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Melatonin Side Effects: How Will It Change Your Body?

Melatonin is produced by your body and is a well-known sleep aid supplement. Learn more about melatonin's side effects to determine if it's right for you.

Man taking melatonin in bed to help him fall asleep

With over 54% of Malaysians suffering from sleep insufficiency, sleep aid supplements may seem enticing. Melatonin is increasingly touted as a miracle molecule, but are you aware of melatonin’s side effects?  

Before jumping on the melatonin bandwagon, note that it is not for everybody. Like all synthetic drugs, it can have certain effects on your body that might make you consider other natural alternatives. 

We Already Produce Melatonin Naturally, So Why Supplement?

Melatonin is a hormone found in many animals and plants. In humans, melatonin is synthesised in the pineal gland located in our brain. In conditions of low light, such as night-time, melatonin levels increase and signal our body to begin feeling sleepy.

In some cases, like when experiencing jet lag or transitioning into menopause, your body’s internal clock goes out of sync. When this happens, melatonin production may be interrupted, making it hard for you to fall asleep. In these instances, a medical practitioner may prescribe exogenous or synthetic melatonin for the short term. 

Beware of Melatonin Side Effects

Woman yawning while working on her laptop
Dizziness and daytime drowsiness are common complaints among people who supplement with melatonin.

Melatonin crosses the blood-brain barrier, which means it interacts directly and relatively quickly with your body. Labelling inconsistencies make overdosing a possibility with melatonin. Clinical experts recommend that adults start with 1 mg and then increase it by 1 mg (not exceeding 10 mg) every week until they’ve reduced the time it takes to fall asleep.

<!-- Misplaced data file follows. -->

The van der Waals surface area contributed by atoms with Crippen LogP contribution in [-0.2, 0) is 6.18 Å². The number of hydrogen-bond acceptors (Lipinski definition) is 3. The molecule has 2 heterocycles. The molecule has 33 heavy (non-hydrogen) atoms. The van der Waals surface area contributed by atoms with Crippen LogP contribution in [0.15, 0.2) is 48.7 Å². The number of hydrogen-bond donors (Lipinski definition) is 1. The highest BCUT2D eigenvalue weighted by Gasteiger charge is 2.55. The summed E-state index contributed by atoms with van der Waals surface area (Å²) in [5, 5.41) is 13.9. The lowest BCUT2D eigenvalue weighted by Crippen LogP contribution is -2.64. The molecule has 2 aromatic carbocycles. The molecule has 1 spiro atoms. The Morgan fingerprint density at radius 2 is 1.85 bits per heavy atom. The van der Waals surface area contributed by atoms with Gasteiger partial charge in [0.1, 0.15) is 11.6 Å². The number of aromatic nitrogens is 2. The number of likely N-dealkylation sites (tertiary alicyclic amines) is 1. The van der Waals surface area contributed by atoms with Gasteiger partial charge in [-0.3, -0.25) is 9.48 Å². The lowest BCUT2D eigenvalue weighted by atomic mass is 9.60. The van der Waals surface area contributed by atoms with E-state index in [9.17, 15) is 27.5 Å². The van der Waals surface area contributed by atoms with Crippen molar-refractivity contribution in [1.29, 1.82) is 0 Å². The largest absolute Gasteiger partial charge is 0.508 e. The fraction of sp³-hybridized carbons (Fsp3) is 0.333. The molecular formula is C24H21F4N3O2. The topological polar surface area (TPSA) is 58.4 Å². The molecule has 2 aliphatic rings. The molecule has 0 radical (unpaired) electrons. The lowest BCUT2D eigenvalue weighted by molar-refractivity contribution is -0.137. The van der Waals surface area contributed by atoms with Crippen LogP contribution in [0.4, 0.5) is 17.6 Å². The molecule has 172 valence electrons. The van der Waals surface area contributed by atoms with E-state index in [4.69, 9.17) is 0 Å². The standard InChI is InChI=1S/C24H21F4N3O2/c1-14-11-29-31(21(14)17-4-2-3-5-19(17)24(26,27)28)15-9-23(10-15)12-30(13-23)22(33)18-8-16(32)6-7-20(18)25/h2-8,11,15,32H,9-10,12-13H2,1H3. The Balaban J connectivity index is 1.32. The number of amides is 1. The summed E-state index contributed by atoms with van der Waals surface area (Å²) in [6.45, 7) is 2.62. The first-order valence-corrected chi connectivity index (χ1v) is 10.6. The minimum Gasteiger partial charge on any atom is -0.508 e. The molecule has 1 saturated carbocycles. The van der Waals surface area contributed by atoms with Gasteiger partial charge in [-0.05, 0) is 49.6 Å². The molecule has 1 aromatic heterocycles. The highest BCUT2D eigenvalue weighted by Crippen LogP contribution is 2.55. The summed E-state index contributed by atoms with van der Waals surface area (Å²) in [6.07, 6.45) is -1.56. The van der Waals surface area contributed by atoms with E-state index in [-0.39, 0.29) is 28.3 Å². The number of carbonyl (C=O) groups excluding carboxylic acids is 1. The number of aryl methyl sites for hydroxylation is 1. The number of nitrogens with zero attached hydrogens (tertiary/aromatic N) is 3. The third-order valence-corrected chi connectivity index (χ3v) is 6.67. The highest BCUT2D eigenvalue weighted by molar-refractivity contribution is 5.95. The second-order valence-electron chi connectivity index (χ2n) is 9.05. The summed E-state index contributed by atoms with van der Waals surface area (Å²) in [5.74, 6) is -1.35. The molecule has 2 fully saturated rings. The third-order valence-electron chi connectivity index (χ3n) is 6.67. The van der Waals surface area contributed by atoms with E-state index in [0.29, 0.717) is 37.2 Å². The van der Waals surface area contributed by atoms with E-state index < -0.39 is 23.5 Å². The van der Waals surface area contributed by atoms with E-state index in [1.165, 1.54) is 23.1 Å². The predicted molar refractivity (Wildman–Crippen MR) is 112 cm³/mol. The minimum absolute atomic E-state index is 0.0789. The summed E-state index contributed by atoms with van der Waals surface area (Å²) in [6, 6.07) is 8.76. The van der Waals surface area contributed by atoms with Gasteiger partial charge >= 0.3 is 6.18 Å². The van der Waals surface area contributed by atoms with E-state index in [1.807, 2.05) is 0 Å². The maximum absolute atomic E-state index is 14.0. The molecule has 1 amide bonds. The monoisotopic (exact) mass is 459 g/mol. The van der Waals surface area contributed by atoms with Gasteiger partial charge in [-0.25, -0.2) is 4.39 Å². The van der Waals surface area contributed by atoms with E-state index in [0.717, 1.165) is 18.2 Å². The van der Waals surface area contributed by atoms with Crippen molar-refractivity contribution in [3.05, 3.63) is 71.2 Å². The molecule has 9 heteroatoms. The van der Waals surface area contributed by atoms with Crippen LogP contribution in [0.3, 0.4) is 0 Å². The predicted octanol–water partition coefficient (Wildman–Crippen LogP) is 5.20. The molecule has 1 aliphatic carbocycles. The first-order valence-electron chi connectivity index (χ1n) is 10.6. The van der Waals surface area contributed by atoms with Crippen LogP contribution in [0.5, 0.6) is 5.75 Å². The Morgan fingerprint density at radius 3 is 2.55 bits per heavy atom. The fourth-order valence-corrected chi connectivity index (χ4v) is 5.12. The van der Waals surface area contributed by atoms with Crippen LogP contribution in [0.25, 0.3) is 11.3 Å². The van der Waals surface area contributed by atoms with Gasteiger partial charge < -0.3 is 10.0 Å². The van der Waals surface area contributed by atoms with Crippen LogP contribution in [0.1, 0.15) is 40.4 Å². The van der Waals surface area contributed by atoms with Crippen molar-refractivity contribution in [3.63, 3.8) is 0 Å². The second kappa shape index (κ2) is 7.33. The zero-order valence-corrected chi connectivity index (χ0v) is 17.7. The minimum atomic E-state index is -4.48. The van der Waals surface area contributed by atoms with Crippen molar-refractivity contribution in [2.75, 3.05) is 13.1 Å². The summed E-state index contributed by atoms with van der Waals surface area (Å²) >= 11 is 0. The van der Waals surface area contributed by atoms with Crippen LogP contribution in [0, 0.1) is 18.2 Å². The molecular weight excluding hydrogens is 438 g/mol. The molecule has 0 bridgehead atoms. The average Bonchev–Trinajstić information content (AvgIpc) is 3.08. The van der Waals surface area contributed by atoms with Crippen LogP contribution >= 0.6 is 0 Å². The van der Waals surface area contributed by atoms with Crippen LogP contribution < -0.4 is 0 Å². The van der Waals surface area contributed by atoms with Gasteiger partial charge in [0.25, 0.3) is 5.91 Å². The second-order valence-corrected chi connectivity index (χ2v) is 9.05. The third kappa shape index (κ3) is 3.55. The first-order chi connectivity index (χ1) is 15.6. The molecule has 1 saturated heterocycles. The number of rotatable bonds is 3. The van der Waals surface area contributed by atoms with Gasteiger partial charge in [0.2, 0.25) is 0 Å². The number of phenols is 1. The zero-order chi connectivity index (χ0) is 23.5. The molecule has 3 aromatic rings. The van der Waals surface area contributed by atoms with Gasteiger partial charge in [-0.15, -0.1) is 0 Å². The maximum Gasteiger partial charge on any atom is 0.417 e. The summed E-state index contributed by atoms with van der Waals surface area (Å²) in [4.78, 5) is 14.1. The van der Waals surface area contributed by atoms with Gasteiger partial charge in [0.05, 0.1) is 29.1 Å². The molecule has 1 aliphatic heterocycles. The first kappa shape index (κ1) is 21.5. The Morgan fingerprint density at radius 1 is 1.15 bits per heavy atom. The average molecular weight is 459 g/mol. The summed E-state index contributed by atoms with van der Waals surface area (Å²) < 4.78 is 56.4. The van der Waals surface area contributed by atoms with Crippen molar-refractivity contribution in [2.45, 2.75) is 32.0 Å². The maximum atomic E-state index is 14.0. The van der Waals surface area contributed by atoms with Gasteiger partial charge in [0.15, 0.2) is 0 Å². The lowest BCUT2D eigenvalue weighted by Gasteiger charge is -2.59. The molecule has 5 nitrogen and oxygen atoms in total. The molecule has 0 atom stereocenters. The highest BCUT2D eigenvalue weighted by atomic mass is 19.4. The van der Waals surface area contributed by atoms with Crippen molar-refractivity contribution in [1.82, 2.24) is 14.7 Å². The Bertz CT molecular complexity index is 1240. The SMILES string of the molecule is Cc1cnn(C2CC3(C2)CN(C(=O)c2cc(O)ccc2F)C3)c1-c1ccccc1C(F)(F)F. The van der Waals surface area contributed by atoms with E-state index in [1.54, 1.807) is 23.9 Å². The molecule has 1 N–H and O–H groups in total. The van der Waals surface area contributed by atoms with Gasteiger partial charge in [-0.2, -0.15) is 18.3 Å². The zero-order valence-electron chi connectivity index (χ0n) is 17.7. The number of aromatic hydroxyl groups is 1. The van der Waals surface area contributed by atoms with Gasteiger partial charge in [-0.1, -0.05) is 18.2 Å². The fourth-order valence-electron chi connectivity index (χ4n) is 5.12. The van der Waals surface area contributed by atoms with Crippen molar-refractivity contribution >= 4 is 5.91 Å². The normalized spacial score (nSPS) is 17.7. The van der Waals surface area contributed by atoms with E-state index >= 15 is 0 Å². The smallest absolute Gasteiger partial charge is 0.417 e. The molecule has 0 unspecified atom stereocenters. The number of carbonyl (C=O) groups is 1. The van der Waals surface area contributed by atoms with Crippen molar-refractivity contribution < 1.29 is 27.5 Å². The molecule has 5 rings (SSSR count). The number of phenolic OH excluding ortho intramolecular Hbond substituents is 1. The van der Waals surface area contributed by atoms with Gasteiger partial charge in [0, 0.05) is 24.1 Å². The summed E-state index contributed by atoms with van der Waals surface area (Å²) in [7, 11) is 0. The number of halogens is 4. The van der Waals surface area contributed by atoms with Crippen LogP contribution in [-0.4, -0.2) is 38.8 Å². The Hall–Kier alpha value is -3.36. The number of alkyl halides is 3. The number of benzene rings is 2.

Let’s delve into common and less commonly known side effects of melatonin supplements. 

Daytime sleepiness and grogginess 

One of the most common complaints of exogenous melatonin is that it can make you tired even during the day. Some users find that while melatonin helps them fall asleep, they may not necessarily wake up energised. Feeling groggy is an indication that you may have overdosed.

Headaches and dizziness 

Having a headache or dizzy spells is another side effect of melatonin supplementation. These side effects can get in the way of normal living. Dizziness can be an added risk, especially if your occupation involves driving or using machinery.

Vivid dreams or nightmares 

Another possible side effect of melatonin usage is dreams that make you even more tired. While you may get seven or more hours of sleep with melatonin, it may not necessarily be quality sleep.

Agitation and increased bedwetting in children 

Melatonin supplementation in children can make them more restless. Those who fall asleep too deeply may end up wetting their beds. Take caution before giving melatonin to your child. Doctors generally recommend behavioural and other interventions first. 

Hypermelatoninemia